Texture edge color problem

If you want to clamp your texture fetches, use GL_CLAMP_TO_EDGE, not GL_CLAMP. GL_CLAMP_TO_EDGE means that the colors outside of the texture range are the color of the nearest texel in the texture. Whereas GL_CLAMP means that the colors outside of the texture range are the border color. This is usually not what you want, and can lead to black borders around your texture (since the border color is black).

Updating A Texture

In case you don't want to use Render_To_Texture, you will be just refreshing the texels either from main memory or from the framebuffer.

To change texels in an already existing 2d texture, use glTexSubImage2D:

   glBindTexture(GL_TEXTURE_2D, textureID);    //A texture you have already created with glTexImage2D
   glTexSubImage2D(GL_TEXTURE_2D, 0, 0, 0, width, height, GL_BGRA, GL_UNSIGNED_BYTE, pixels);

Notice that glTexSubImage2D was used and not glTexImage2D. glTexImage2D respecifies the entire texture, changing its size, deleting the previous data, and so forth. glTexSubImage2D only modifies pixel data within the texture.

glTexSubImage2D can be used to update all the texels, or simply a portion of them.

To copy texels from the framebuffer, use glCopyTexSubImage2D.

  glBindTexture(GL_TEXTURE_2D, textureID);    //A texture you have already created with glTexImage2D
  glCopyTexSubImage2D(GL_TEXTURE_2D, 0, 0, 0, 0, 0, width, height);   //Copy back buffer to texture

Just like the case where you should use glTexSubImage2D instead of glTexImage2D, use glCopyTexSubImage2D instead of glCopyTexImage2D.

Render To Texture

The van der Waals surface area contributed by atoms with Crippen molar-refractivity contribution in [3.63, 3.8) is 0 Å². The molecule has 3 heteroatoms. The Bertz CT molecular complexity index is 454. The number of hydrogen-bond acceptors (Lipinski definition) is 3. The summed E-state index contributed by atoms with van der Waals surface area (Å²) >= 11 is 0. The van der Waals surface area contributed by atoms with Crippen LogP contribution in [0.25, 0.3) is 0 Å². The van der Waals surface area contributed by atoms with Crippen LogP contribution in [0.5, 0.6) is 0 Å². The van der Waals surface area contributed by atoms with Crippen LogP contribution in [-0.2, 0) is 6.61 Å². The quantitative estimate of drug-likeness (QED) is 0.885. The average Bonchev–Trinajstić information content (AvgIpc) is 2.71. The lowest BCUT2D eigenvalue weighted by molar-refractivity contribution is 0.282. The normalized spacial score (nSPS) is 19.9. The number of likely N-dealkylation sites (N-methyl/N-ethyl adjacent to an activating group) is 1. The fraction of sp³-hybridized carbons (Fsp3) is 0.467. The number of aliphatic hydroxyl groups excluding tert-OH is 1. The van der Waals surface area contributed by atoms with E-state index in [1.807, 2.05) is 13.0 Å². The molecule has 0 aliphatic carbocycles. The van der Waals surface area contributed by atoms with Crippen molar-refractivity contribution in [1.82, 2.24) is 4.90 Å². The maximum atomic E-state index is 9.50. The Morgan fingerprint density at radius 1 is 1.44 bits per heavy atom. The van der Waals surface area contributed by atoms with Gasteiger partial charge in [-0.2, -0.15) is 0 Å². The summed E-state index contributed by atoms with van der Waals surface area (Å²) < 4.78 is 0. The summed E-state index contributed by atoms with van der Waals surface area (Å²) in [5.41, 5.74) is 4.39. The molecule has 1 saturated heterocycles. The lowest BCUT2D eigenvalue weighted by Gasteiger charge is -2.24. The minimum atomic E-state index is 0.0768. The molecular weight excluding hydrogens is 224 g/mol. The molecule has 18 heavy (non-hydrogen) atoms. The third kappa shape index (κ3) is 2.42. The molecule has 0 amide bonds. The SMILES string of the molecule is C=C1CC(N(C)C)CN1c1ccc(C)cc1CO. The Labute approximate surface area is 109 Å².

To render directly to a texture, without doing a copy as above, use Framebuffer Objects.

Warning: NVIDIA's OpenGL driver has a known issue with using incomplete textures. If the texture is not texture complete, the FBO itself will be considered GL_FRAMEBUFFER_UNSUPPORTED, or will have GL_FRAMEBUFFER_INCOMPLETE_ATTACHMENT. This is a driver bug, as the OpenGL specification does not allow implementations to return either of these values simply because a texture is not yet complete. Until this is resolved in NVIDIA's drivers, it is advised to make sure that all textures have mipmap levels, and that all glTexParameteri values are properly set up for the format of the texture. For example, integral textures are not complete if the mag and min filters have any LINEAR fields.

Depth Testing Doesn't Work

You probably did not ask for a depth buffer. If you are using GLUT, glutInitDisplayMode(GLUT_DOUBLE | GLUT_RGBA | GLUT_DEPTH | GLUT_STENCIL) GLUT_DEPTH asks for a depth buffer. Be sure to enable the depth testing with glEnable(GL_DEPTH_TEST) and call glDepthFunc(GL_LEQUAL).